A Do Not Intubate (DNI) is a legal order that tells a healthcare team that a patient does not want to be intubated in the event of a life-threatening situation. A Do Not Intubate order means that chest compressions and cardiac drugs may be used during a patient’s care, but that no breathing tube will be placed within the patient. Intubation involves a doctor inserting a flexible plastic tube through the nose or mouth into the trachea (windpipe) to help with breathing. This tube is then usually connected to a ventilator machine that pushes oxygen into the lungs.
DNI & DNR Legal Orders
A DNI is not the only legal order that can be obtained, so it’s important to understand what the other options are and what they allow or do not allow. A Do Not Resuscitate (DNR) order means that no CPR will be performed, to include chest compressions, cardiac drugs, or placement of a breathing tube. The main difference between a DNI and a DNR is that a DNI allows medical professionals to perform chest compressions and provide cardiac drugs.
Choosing a Do Not Intubate Order
Opting for a DNI can be a difficult decision to make for your loved one with a life-limiting illness.. However, a DNI can be withdrawn at any time, and your hospice healthcare team can periodically verify that the patient’s wish to keep the order in place. This means that if circumstances or feelings change, the DNI can be easily removed. DNI’s only apply to situations where a patient has no pulse or is not breathing, but they do not restrict any other clinically indicated care. There does not need to be a formal advance directive or living will to have DNR and DNI orders in place. However, if there is a living will, it is important that the legal order is on record.
When Is a DNI Appropriate??
DNI’s are usually requested when a patient is near their end of life or has life limiting condition that will likely not improve.. In cases of serious medical conditions, DNI’s are usually appropriate when the focus of treatment shifts from curative to ensuring the patient’s comfort. Sometimes, the patient will make the choice to request a DNI in advance which will be recorded in their medical chart. This is most often the case with a terminal illness.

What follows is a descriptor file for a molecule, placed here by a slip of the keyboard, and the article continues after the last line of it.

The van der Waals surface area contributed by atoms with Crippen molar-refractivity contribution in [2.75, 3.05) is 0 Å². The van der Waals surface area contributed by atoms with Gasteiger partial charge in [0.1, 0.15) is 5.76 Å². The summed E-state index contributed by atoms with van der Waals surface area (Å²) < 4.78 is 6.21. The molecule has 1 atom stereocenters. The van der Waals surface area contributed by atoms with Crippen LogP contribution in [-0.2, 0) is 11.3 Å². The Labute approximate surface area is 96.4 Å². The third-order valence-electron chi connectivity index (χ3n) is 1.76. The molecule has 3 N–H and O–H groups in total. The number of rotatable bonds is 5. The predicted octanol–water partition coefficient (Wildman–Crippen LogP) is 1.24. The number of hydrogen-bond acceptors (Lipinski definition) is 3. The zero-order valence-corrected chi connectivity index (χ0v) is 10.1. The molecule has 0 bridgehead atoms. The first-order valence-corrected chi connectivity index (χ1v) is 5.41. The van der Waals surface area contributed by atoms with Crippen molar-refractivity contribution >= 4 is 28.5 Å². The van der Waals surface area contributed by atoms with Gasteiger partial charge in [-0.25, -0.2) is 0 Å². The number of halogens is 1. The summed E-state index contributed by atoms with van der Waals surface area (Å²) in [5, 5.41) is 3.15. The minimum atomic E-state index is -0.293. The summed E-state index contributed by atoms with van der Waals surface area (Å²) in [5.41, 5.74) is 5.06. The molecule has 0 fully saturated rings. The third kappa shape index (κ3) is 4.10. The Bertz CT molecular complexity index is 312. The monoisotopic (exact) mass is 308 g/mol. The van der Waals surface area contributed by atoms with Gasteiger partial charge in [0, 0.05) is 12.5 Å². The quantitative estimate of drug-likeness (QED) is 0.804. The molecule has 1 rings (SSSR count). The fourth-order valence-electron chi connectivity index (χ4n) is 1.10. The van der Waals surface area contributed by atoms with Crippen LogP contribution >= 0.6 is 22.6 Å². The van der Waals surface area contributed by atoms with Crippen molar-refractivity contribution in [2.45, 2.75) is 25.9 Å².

Are There Risks That Come With a DNI?
Your loved one may elect for a DNR instead of a DNI, in which case they do not wish to be resuscitated at all. They may instead, however, choose a DNI where they wish to avoid intubation. This decision is usually made by a patient who wishes to avoid relying on a ventilator and any complications that can sometimes occur with intubation. While it is very rare, intubation may cause heart attacks, lung infections, strokes, and temporary mental confusion for patients diagnosed with terminal conditions.
Patients Who Are Unable to Choose DNI
There are instances, however, when a patient would benefit from a DNI, but is unable to make the decision for themselves.. If faced with this difficult situation, you may experience some hesitancy or inhibitions towards making a decision about your loved one. It is important to consult with your hospice care team before making any decisions so you can make the most informed choice that is best for your loved one. In situations where your loved one may experience heart failure or respiratory arrest, opting for a DNI may be the most appropriate decision to prevent these conditions from occurring.
How Do I Make a Decision for a DNI?
To start the decision process, you should speak to your loved one first and listen to their opinion on whether they want intubation. Next, you should speak to your hospice medical team do gain a full understanding of the situation. Typically, a DNI is requested when the patient is in a severe enough condition where they are nearing their end-of-life. If you are making the decision for your loved one, it is important to trust that you are making the correct, most informed choice that both of you are most comfortable with.If your loved one already has established a DNI order for themselves, you will be unable to revoke their DNI order, regardless of how you may feel about their choice. Having a conversation with your loved one about their choice can help you gain more comfort and acceptance of their decision.
Contact Harbor Light Hospice
Making decisions about DNI orders can be a difficult and confusing. In addition to speaking to your loved one, it is important to discuss the process in depth with your hospice care team. They can help you better understand the details of a DNI order and the options you have before making a decision or when coping with the decision your loved one has made. Speak to a hospice care professional at Harbor Light Hospice for more information on Do Not Intubate orders and assistance with how to begin the process.